So who is the real Etch-A-Sketch candidate, Mitt Romney or Rick Santorum? For sure, it will be a long time before Romney lives down the damaging gaffe of a top adviser who said he intends to hit the restart button after the primary and use different tactics and issues against President Obama. “It's almost like an Etch-A-Sketch, you can kind of shake it up and we start all over again,” he said. Eric Fehrnstrom’s quip validated criticism on the left and right that Romney is a phony conservative who has no core beliefs except the need to win.
But what can be said of Santorum, the angry conservative former senator and Washington operative who now on almost a daily basis is obliged to walk back ill-advised and just plain loopy pronouncements – further fueling doubts about his temperament and judgment to serve in the highest post in the land.
Last week, Santorum was forced to retract a totally off the wall comment to supporters in Illinois. "I don't care what the unemployment rate is going to be. It doesn't matter to me. My campaign doesn't hinge on unemployment rates and growth rates.” Say what? To be charitable, Santorum was probably saying that his campaign was more about character and ideological beliefs and the importance of focusing on the fundamentals of the economy, rather than obsessing on the ups and downs of the unemployment rate.
But for the 12.8 million Americans still out of work , Santorum’s comment couldn’t have been more painful or enraging. And Romney spokeswoman Andrea Saul quickly cited this as further evidence Santorum is an "economic lightweight."
On Friday, Santorum had to walk back an equally perplexing declaration that he would rather see President Obama reelected than have Romney win the GOP nomination and go on to occupy the White House. "You win by giving people the opportunity to see a different vision for our country, not someone who's just going to be a little different than the person in there," Santorum told a crowd in San Antonio on Thursday.”If you're going to be a little different, we might as well stay with what we have instead of taking a risk with what may be the Etch-A-Sketch candidate for the future."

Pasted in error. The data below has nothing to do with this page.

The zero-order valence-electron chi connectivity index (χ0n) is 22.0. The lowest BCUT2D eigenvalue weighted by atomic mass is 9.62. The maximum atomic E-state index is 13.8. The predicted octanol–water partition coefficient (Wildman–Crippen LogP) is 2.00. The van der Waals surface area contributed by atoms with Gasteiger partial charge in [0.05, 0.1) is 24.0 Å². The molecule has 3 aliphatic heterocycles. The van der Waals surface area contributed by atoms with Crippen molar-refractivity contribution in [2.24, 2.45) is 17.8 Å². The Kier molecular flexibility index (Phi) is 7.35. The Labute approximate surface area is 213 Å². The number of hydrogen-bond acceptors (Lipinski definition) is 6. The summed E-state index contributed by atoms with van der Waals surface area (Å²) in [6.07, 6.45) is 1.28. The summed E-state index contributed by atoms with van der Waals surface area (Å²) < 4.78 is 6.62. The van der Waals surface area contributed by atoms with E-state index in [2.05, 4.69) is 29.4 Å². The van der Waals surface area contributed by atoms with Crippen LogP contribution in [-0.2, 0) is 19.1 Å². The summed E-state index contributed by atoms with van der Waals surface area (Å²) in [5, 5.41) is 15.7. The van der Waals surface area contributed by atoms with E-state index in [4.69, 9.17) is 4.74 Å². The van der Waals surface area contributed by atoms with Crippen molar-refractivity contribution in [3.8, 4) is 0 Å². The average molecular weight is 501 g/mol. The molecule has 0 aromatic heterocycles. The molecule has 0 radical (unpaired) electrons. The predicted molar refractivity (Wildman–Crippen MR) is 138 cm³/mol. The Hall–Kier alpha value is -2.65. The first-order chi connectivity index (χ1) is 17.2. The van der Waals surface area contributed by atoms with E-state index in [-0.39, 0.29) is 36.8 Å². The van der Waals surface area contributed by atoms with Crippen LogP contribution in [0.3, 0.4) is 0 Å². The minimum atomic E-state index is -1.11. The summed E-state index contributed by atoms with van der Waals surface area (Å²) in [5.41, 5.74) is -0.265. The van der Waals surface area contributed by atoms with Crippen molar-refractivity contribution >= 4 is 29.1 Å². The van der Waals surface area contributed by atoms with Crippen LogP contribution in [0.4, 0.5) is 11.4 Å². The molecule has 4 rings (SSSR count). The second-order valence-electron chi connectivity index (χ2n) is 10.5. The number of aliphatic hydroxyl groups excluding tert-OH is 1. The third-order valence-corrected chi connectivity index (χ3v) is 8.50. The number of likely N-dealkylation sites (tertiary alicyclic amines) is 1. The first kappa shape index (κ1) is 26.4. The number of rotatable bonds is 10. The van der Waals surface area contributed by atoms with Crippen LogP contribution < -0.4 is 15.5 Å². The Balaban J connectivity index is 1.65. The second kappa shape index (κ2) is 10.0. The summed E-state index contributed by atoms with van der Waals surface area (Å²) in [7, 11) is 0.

That went over like a thud among Republicans who want Obama and his policies out – no matter what. The Romney camp issued a blistering retort on Friday, saying, “As senator Santorum continues to drag out this already expensive, negative campaign, it is clear that he is becoming the most valuable player on President Obama’s team.” Shortly after that, Santorum was back on message, declaring that it was essential to beat Obama, and that of course he “would support whoever wins the Republican primary.”
Santorum may have another good night Saturday in the Louisiana primary, where he is favored to beat Romney and former House Speaker Newt Gingrich, and add another notch to his belt in southern states. But Santorum is falling further and further behind the Romney juggernaut in the delegate race. Even if he comes in second or third in Louisiana, Romney enjoys a better than 2 to 1 advantage over Santorum in delegates, and better than five or six to one in fund raising and campaign spending.
After his narrow win in Iowa and a trifecta of victories in Minnesota, Missouri and Colorado, Santorum catapulted to the front of the field after lagging well behind Romney, Gingrich and even Rep. Ron Paul of Texas. And while his often jarring conservative and religious rhetoric and controversial views on abortion, contraception and homosexuality raised serious doubts that he ever could become a true national candidate, there was something refreshing about Santorum’s straight from the heart delivery and emotional connection with the crowds of evangelical Christians and Tea Party adherents who flocked to his speeches.